“I seem to exist” is a feature documentary, focused on the life and works of composer João MacDowell. The story is narrated in first person and complemented by interviews with important personalities from the heyday of the Brazilian capital’s cultural scene. The film portrays a path that starts with a dream and draws the arc of a career spanning from experimental, electronic based, music to the maturity of serious classic composition. It’s spoken in Portuguese and subtitled in English.

Varied footage from concerts and music videos, as well as photos and scenes from the Brazilian opera Tamanduá (The Anteater) illustrate the documentary. There is an underlying thread that reinforces the importance of personal effort, musical literacy and support for serious musical education in school systems.

Joao MacDowell was an important character in Brasilia’s exciting music scene of the 80s, a time when the daring artists of the new capital challenged the cultural monopoly of both of Brazil’s biggest metropolises: Rio de Janeiro and São Paulo. His first band, Tonton Macoute, changed paradigms in Brazilian music forever. Their signature sound dispensed with the regular drum set and pioneered the fusion of electronics with native rhythms and ambient sounds.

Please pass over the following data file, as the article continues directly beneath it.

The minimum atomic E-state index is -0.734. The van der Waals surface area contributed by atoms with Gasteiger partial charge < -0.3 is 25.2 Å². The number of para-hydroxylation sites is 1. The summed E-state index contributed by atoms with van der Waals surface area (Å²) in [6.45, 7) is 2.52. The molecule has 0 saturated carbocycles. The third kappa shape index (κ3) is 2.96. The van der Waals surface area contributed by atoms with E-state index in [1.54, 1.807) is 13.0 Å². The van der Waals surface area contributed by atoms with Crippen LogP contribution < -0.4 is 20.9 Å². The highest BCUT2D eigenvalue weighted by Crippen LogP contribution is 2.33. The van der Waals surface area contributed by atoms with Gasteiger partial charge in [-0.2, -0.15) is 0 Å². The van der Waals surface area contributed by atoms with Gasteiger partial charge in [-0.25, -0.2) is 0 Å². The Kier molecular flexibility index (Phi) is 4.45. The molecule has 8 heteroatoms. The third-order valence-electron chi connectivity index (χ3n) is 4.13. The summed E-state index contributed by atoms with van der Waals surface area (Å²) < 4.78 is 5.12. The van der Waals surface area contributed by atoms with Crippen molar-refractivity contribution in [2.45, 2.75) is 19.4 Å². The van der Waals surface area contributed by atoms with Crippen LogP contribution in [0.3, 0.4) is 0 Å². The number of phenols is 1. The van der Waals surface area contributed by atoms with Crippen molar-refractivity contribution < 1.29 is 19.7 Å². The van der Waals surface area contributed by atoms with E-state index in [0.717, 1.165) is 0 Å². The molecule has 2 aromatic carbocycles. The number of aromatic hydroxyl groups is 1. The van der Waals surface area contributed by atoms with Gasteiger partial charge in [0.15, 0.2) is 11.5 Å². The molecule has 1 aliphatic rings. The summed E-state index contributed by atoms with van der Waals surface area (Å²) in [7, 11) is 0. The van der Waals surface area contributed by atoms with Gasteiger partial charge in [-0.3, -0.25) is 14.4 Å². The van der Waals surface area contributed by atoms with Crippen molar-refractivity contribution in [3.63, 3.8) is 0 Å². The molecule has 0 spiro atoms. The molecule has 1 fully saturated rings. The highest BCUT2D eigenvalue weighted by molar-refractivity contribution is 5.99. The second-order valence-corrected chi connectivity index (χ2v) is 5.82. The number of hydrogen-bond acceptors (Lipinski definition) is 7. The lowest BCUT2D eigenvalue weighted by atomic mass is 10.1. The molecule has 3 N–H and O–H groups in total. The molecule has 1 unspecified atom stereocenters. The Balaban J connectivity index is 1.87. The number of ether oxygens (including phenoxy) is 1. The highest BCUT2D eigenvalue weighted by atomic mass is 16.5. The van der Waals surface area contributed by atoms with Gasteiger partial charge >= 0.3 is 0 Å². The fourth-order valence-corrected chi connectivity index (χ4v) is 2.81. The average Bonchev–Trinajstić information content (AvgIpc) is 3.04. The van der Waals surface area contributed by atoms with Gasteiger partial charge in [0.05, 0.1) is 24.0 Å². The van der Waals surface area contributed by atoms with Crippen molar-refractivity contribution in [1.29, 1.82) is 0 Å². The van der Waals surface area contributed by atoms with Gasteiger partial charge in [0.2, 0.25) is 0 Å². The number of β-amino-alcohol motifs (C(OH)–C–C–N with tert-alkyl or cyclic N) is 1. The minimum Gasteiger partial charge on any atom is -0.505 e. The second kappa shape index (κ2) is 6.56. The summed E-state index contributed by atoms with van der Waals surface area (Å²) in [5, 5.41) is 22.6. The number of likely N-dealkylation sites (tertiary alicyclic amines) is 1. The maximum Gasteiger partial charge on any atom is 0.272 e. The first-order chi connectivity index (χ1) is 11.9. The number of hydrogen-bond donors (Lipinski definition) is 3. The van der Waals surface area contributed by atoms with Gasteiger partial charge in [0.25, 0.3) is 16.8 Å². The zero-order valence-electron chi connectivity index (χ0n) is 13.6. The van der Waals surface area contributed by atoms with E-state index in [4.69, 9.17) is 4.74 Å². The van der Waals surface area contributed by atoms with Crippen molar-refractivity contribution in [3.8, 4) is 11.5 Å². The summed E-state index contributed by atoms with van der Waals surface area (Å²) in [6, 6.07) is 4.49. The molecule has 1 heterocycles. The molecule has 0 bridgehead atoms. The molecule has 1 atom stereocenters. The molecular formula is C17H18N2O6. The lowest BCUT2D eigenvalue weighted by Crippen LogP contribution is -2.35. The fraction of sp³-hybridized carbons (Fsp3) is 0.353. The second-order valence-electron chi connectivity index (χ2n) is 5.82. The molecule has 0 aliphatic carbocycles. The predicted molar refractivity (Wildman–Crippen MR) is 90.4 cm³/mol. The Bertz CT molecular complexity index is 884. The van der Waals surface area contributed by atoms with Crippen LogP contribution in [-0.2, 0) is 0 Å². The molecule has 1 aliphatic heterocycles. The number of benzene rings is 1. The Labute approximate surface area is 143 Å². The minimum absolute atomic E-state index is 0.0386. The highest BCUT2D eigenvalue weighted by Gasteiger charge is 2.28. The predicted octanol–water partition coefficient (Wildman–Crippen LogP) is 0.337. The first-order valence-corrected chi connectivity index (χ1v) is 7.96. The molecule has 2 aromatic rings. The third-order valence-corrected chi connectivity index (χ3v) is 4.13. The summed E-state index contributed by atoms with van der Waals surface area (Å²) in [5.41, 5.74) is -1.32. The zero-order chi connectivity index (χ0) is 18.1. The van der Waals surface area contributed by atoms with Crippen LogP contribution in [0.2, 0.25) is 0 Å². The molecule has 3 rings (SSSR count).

After that, the artist developed a career as music producer and soundtrack composer, releasing four solo albums of popular music before launching his more recent works in contemporary classical music.

The film “I Seem to Exist” explores this story in detail, exposing the context in which the musical art of Joao MacDowell came into being. The overwhelming influence of the modern architecture of the new capital and the excitement of the first generation of artists in Brasilia all come to play a part in the documentary. It’s a story that registers the strong will of unusual teenagers who would not accept being mere consumers and decided to create their own art.

About the filmmaker:
Mario Salimon is a Brazilian journalist and musician, with a career spanning 25 years and covering many professional fields. He started out as assistant to the iconic documentary director Vladimir Carvalho and went on to work as a reporter and critic, writing about art, music and cinema. Salimon has also worked as international consultant to entities such as UNICEF, UNESCO, IICA and UNDCP. He has written two books and produced over thirty films, ranging from institutional products to signature documentaries, such as “Gibués”, dealing with desertification of rural areas in the state of Piauí. Salimon teaches post graduation courses on organizational communication and strategies for information and knowledge management systems. He has also been a musician for more than 25 years, fronting 15 bands in Brasilia, has released two albums and has a CD and a DVD in the making. Mario Salimon is regarded as one of the foremost Jazz and Blues singers from the Brazilian capital.